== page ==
Impacts of early- and late-seral mycorrhizae during restoration in seasonal tropical forest, Mexico

Edith B. Allen*, Michael F. Allen, Louise Egerton-Warburton, Lea Corkidi, Arturo Gómez-Pompa

*Corresponding author for this work

Research output: Contribution to journalArticlepeer-review

105 Scopus citations


Disturbance of vegetation and soil may change the species composition of arbuscular mycorrhizal fungi (AMF), which may in turn affect plant species responses to AMF. Seasonal tropical forest in Mexico is undergoing rapid conversion to early-successional forest because of increased wildfire and may require restoration. The responses of six early- and late-successional tree species were tested using early- and late-successional AMF inoculum. The plants were germinated in the shadehouse and received three inoculum treatments: (1) soil from a two-year-old burned site, (2) soil from a mature forest site, or (3) uninoculated controls. They were transplanted as seedlings to a site prepared by burning, and their growth was measured from September 1997 to November 2000. All six species had the greatest growth response to early-seral inoculum, but the response to late-seral inoculum varied. Two tree species, Ceiba pentandra and Guazuma ulmifolia, were smallest with late-seral inoculum, even smaller than the uninoculated plants, and the other species, Brosimum alicastrum, Havardia albicans, Acacia pennatula, and Leucaena leucocephala, had intermediate growth with late-seral inoculum. Of these, Brosimum, Havardia, and Ceiba occur in late-successional forest, and the others are early seral. Of the several growth measurements (height, cover, biomass, stem diameter), stem-diameter responses to inoculum were still significantly different into the third year for four of the species. The uninoculated plants became infected by residual inoculum in the burned experimental site within three months of transplanting, yet mycorrhizal responses persisted. The treatment size differences may be due to different species composition of the inocula. The early-seral inoculum was dominated by small-spored Glomus spp., while the late-seral inoculum had a higher density of large-spored Gigasporaceae. The latter are known from greenhouse experiments to promote a smaller plant-growth response than Glomus, Mature forest trees may withstand the carbon drain from Gigasporaceae better than establishing seedlings, so the growth patterns we observed with inoculum source are consistent with a rapidly growing successional forest, followed by slower-growing mature forest. The results suggest that early-seral AMF should be used when seedlings are inoculated for restoration, even for late-seral tree species.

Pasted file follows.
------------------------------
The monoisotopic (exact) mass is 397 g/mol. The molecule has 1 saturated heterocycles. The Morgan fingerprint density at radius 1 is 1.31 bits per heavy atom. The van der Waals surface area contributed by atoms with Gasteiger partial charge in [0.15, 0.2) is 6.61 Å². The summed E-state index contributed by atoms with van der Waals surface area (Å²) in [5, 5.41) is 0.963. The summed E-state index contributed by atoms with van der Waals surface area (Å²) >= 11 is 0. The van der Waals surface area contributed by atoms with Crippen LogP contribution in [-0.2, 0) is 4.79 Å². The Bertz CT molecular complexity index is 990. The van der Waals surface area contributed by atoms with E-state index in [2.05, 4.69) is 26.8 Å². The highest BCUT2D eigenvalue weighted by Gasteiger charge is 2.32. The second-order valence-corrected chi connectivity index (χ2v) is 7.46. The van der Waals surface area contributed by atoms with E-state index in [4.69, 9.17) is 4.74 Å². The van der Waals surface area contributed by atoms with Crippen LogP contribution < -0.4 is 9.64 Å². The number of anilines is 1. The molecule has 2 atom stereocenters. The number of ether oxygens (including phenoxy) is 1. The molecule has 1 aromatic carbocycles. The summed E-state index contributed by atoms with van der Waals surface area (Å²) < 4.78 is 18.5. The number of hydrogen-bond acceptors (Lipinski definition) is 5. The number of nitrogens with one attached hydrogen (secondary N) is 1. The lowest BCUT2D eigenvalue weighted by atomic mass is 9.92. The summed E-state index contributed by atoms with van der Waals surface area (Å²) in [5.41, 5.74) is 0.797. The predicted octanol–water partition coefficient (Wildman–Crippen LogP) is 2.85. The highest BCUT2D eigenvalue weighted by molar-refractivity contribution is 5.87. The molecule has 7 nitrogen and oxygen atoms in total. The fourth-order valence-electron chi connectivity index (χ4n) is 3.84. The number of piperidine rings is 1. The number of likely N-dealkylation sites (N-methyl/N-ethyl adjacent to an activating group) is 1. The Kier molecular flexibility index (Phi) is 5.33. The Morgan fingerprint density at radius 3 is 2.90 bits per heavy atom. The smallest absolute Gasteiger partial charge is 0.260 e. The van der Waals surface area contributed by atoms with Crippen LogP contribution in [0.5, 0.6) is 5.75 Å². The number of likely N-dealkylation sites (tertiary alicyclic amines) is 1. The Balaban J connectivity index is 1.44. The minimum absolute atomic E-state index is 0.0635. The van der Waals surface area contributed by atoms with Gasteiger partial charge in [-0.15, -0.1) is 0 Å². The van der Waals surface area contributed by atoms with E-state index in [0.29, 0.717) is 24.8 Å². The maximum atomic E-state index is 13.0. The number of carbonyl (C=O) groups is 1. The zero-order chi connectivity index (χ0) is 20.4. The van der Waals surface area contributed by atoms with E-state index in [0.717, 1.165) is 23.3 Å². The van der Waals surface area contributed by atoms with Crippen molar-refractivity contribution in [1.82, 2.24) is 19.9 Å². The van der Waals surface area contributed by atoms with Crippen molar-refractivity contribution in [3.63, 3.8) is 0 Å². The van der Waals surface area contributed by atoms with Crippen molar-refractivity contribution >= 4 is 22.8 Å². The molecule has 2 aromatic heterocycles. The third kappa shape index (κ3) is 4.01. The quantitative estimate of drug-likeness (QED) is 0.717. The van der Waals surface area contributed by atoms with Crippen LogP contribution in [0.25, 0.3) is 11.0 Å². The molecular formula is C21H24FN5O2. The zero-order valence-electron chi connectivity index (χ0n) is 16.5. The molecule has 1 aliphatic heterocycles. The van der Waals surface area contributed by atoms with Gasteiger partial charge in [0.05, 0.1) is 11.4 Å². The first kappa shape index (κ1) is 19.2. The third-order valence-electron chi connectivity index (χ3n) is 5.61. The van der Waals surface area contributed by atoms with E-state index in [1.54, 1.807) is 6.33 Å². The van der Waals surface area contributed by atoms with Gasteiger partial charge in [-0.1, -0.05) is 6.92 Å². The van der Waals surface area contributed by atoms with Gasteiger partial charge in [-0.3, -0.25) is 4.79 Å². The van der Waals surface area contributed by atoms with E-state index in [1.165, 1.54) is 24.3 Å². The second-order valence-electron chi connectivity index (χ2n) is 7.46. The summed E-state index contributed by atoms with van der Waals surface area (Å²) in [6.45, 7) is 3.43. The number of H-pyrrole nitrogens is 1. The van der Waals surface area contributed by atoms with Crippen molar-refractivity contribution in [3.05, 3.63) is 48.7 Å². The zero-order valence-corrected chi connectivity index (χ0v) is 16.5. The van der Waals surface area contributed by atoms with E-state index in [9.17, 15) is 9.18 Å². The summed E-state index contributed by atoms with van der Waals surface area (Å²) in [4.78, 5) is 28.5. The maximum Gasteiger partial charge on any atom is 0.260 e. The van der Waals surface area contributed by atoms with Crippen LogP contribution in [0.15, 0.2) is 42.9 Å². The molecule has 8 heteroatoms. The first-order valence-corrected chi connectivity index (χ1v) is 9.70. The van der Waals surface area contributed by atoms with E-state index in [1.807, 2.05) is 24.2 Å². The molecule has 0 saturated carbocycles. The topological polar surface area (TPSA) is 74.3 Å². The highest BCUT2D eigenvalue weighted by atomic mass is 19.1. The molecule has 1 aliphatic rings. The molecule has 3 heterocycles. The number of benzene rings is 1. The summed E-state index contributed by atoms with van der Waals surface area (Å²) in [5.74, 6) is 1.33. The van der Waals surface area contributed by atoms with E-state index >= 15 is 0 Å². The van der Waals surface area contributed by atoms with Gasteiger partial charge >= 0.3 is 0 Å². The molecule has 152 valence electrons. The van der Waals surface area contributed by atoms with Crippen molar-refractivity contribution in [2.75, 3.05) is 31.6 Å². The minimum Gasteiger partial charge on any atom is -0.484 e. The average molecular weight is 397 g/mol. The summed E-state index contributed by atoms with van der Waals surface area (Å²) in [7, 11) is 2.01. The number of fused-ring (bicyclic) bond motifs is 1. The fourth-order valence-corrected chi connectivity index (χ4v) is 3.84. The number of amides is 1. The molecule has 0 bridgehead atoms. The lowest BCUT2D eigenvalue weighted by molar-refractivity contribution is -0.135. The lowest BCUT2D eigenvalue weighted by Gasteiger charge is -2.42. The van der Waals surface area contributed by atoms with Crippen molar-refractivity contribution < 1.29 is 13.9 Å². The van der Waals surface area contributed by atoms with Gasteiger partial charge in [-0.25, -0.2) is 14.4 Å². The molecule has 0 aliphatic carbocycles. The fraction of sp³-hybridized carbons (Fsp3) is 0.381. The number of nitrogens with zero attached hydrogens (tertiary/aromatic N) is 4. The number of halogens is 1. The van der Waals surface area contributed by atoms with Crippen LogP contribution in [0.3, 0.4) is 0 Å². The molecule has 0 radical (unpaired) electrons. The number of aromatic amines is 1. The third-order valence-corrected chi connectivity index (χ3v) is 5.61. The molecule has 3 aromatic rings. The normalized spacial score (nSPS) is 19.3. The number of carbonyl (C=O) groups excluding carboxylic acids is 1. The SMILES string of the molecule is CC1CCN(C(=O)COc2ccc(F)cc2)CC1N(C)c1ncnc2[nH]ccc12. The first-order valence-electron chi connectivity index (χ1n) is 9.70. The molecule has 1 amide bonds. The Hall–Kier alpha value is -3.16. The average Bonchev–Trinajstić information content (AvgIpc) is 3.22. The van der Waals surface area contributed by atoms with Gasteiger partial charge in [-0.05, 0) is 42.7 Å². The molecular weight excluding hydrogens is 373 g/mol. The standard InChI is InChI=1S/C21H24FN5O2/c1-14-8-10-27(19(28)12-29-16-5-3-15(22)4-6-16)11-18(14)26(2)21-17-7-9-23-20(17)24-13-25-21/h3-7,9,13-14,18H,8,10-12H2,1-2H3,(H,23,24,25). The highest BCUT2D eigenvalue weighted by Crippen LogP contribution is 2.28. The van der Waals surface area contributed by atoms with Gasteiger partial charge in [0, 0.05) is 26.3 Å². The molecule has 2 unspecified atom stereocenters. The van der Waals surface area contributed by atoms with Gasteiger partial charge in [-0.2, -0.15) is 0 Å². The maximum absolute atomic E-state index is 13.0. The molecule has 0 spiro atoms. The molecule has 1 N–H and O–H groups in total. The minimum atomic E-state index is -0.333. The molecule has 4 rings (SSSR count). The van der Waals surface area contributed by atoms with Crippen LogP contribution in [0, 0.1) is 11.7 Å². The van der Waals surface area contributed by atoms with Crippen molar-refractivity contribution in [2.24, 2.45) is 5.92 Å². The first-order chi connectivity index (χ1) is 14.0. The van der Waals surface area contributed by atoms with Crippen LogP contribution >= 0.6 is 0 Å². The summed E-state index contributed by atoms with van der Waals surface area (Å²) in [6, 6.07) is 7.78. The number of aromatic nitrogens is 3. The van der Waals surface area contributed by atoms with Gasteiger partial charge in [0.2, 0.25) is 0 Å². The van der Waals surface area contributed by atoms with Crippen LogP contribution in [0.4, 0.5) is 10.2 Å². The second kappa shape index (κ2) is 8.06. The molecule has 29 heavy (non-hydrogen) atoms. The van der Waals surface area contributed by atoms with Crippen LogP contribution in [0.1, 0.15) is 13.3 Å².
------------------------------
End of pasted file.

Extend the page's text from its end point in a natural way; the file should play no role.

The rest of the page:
Original languageEnglish (US)
Pages (from-to)1701-1717
Number of pages17
JournalEcological Applications
Issue number6
StatePublished - Dec 2003


  • Acacia pennatula
  • Agriculture, slash and burn
  • Arbuscular mycorrhizal fungi (AMF)
  • Brosimum alicastrum
  • Ceiba pentandra
  • Guazuma ulmifolia
  • Havardia albicans
  • Leucaena leucocephala
  • Quintana Roo, Mexico
  • Seasonal tropical forest
  • Tropical forest restoration

ASJC Scopus subject areas

  • Ecology


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